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John Knowles Paine

the first American composer to have a work performed in Europe, the first American to write a symphony, and the first professor of music in the United States

John Knowles Paine

John Knowles Paine was born into a very musical family in Portland, Maine, on January 9, 1839. His father was a maker of instruments and the owner of a music store, as well as conductor of the town band; he had followed in his own father's footsteps, who had also made various musical instruments and conducted the Portland band. In addition to these family members, Paine could also boast of having two uncles and a sister who were musicians. John's own musical abilities became evident early in life, and he was taught organ, piano, harmony, and counterpoint by Herman Kotzchmar, a German immigrant who was himself a talented musician and composer. In 1857, Paine was voted organist of the newly organized Haydn Association, a choral society. His first successful public performance came soon after, when he accompanied a production of Handel's Messiah.

In 1858, Paine traveled to Germany, where he spent four years studying organ performance, counterpoint and composition, and singing. During this time he also played several organ recitals in Berlin, most of which received rave reviews in local music journals.

After returning to the United States in 1861, Paine moved to Boston, where he was hired as organist of the West Church. Six months later he was offered a position at Harvard University, where he taught music classes that, at the time, conferred no credit to the students.

In 1866, Paine returned to Germany in hopes of getting his newly written Mass in D published. Unable to find anyone willing to organize a performance of the work, he organized his own chorus and coordinated a performance on his own. Despite receiving critical acclaim from Berlin music critics, he was never able to secure publication of the work, and returned to America in 1867. Although he had become the first American composer to ever have a work performed in Europe, Paine was unable to secure financing for an American performance of Mass in D, and it would never be performed in the United States during his lifetime.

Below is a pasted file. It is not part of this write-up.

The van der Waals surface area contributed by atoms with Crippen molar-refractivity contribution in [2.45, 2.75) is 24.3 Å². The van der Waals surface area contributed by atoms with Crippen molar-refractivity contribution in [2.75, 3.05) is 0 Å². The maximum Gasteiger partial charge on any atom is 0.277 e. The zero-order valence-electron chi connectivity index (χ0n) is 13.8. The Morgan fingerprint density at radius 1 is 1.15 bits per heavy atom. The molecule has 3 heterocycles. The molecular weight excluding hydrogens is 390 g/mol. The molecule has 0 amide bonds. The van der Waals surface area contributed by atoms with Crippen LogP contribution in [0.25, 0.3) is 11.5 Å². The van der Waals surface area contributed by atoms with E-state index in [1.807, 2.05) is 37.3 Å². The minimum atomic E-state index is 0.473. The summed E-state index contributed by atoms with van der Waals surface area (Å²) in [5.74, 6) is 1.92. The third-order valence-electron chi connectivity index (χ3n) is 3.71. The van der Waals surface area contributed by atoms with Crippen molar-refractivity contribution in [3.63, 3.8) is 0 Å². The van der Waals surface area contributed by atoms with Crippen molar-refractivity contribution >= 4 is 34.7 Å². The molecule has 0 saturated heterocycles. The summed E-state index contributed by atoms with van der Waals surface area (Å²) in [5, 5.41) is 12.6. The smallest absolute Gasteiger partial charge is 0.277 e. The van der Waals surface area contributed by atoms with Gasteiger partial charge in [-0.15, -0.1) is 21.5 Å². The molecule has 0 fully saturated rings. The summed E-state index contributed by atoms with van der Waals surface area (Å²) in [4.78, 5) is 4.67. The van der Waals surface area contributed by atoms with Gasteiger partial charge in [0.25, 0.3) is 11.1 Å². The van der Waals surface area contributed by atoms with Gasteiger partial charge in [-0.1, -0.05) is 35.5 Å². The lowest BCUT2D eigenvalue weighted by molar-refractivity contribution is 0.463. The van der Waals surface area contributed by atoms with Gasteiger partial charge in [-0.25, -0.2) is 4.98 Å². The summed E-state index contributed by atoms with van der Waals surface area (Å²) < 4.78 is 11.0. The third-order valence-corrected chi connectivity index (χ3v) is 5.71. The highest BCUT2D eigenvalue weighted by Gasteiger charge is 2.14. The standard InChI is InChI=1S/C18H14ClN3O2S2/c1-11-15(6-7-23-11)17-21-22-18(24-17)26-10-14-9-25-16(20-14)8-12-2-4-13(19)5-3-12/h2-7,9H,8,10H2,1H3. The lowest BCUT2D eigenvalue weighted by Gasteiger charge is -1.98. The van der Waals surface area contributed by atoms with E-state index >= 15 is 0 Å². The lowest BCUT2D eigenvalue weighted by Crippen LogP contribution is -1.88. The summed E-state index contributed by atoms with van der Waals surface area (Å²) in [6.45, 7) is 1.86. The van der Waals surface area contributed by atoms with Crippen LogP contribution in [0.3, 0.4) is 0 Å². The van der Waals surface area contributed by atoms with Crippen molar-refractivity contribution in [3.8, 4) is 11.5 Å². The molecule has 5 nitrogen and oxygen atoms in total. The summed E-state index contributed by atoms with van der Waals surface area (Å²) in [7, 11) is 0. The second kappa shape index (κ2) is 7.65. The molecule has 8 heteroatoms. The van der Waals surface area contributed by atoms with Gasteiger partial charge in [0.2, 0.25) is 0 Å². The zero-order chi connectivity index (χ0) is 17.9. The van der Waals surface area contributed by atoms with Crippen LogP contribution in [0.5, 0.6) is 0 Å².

Paine's music classes at Harvard continued to be offered for no credit until 1869, when Harvard created a formal degree in music and Paine became the first official professor of music in the United States. His first class for credit, Theory of Music, was attended by only eleven students, but as American interest in music grew so too did class attendance. As Harvard's first, and for a time only, professor of music, Paine created the school's curriculum in music studies, which focused almost entirely on the works of Johann Sebastian Bach and Giovanni Palestrina. That curriculum was imitated by colleges across the country, and for many years was the standard for judging what music was and was not considered worthy of study.

In addition to performing his duties as a professor, Paine continued to compose music, including America's first symphony. His magnum opus was a three-act opera titled Azara. Although it was enthusiastically received in concert performances, the work was never performed as an opera, principally because no opera companies (most of which featured Italian singers) were willing to learn English in order to perform the work. Other principal works include: Domine salvum fac, an anthem performed with choir and orchestra that was played at the inaugurations of two Harvard presidents; the overture and incidental music to Sophocles' Oedipus Tyrannus; Centennial Hymn, which, with orchestra, opened the Philadelphia Exposition of 1876; Columbus March and Hymn, which opened the Columbian Exposition of 1893; two symphonic poems; and, the overture to As You Like It. He also helped found the American Guild of Organists, and was an editor of Famous Composers and their Works.

Paine resigned from Harvard in 1905 due to declining health and a desire to spend more time on composition. He died in Cambridge, Massachusetts, on April 25, 1906.

Soon after his death, Paine's widow, Mary Elizabeth, established the Paine Traveling Fellowship, which is still awarded annually to undergraduate and graduate students who have demonstrated "distinguished talent and originality in musical composition and high musical scholarship."

John Knowles Paine was inducted into the American Classical Music Hall of Fame in 1998.

Columbian Exposition of 1893

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This page was last updated on 01/09/2018.